- Needles – Besides needles used for injecting drugs, there is a chance of Hepatitis C contagion from a non-sterile needle. Acupuncture, piercings, and tattoos are safe when done by a licensed professional who uses only new, single-use, or sterilized needles. Unfortunately, illegitimate businesses/individuals may not always use new, sterile needles. Surgical and diagnostic medical equipment that comes in contact with the blood is also a potential source of contagion if not properly sterilized between patients. Healthcare workers that have a needle stick accident are at risk if the needle was previously used on someone with HCV.
- Birth – Approximately 6 in every 100 infants born to mothers with the virus will inherit it. Known as vertical transmission, factors that increase this risk include the mother having a high viral load, newborn contact with the mother’s blood during childbirth, and the mother being co-infected with HIV. In addition, mothers with Hepatitis C who breastfeed can spread the virus if her nipples are cracked or bleeding.
- Drug Pipe – Sharing a pipe or other device used to smoke is a poor method of transmitting the Hepatitis C virus. However, for those with cracked or bleeding gums or lips, passing a smoking device around poses a contagion risk. For more information, read Smoking Pipes May Transmit HCV.
4) Activities that present a very low risk of Hepatitis C transmission:
- Saliva transfer – Sharing a toothbrush or open-mouth kissing facilitates the sharing of saliva. The likelihood of transmitting Hepatitis C through saliva is very rare, but microscopic bits of blood can present a small risk.
- Sharing certain personal hygiene items – The likelihood of transmitting Hepatitis C within your household is very low, but it is possible if personal hygiene items are shared. Anything that could be contaminated with blood, like toothbrushes, razors, cuticle scissors, and nail clippers have the potential to be a contagion vehicle.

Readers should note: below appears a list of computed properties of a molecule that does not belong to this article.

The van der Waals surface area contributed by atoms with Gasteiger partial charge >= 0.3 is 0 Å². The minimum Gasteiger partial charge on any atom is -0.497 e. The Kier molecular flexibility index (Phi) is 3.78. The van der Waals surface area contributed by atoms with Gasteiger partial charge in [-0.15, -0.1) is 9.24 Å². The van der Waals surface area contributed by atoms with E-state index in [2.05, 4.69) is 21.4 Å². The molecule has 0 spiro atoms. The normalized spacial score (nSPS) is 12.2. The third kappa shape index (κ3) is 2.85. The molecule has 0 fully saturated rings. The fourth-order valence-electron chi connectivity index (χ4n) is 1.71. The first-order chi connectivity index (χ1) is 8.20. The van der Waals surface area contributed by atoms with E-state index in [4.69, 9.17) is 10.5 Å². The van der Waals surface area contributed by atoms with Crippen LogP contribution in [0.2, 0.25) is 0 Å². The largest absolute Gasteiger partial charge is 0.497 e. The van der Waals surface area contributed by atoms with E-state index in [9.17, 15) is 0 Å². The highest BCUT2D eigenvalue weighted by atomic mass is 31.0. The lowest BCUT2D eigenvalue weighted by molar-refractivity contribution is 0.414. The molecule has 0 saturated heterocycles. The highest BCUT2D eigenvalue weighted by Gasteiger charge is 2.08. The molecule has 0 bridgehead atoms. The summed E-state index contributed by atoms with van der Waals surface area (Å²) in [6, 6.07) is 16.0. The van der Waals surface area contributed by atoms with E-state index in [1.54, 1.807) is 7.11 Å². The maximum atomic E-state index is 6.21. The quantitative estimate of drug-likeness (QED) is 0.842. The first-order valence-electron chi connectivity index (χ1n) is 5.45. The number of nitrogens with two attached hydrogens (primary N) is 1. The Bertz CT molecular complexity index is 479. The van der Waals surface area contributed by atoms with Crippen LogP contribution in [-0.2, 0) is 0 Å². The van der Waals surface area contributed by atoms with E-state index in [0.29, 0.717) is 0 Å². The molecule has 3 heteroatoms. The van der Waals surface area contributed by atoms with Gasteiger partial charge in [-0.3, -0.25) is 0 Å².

- Can hepatitis c be transmitted through sex? – Although sex will often find itself on a list of potential routes for Hepatitis C transmission, this is extremely rare. Factors increasing the risk of sexual transmission of Hepatitis C include co-infection with HIV, sexual techniques that damage mucosa, acute Hepatitis C infection, high Hepatitis C viral load, and those with multiple sexual partners. There is also a small a risk of transmitting Hepatitis C via oral sex (cunnilingus, fellatio or analingus) when there is any blood or breaks in the affected skin. Every single potential scenario of how Hepatitis C can be transmitted may not be covered in the examples listed above. This is because there are many possible ways for infected blood to make contact with someone’s bloodstream.
This is easier to comprehend when discussing obvious sources of blood, like a blood transfusion. It is harder to visualize Hepatitis C transmission with miniscule bits of blood, too small for the naked eye to see, like a few blood cells on a razor.
It only takes a microscopic quantity of infected blood to transmit Hepatitis C. HCV is contagious, but not in the way a cold or flu is. Instead, the risk of Hepatitis C transmission is dependent on the ease of blood from an infected person transferring over to the blood of another.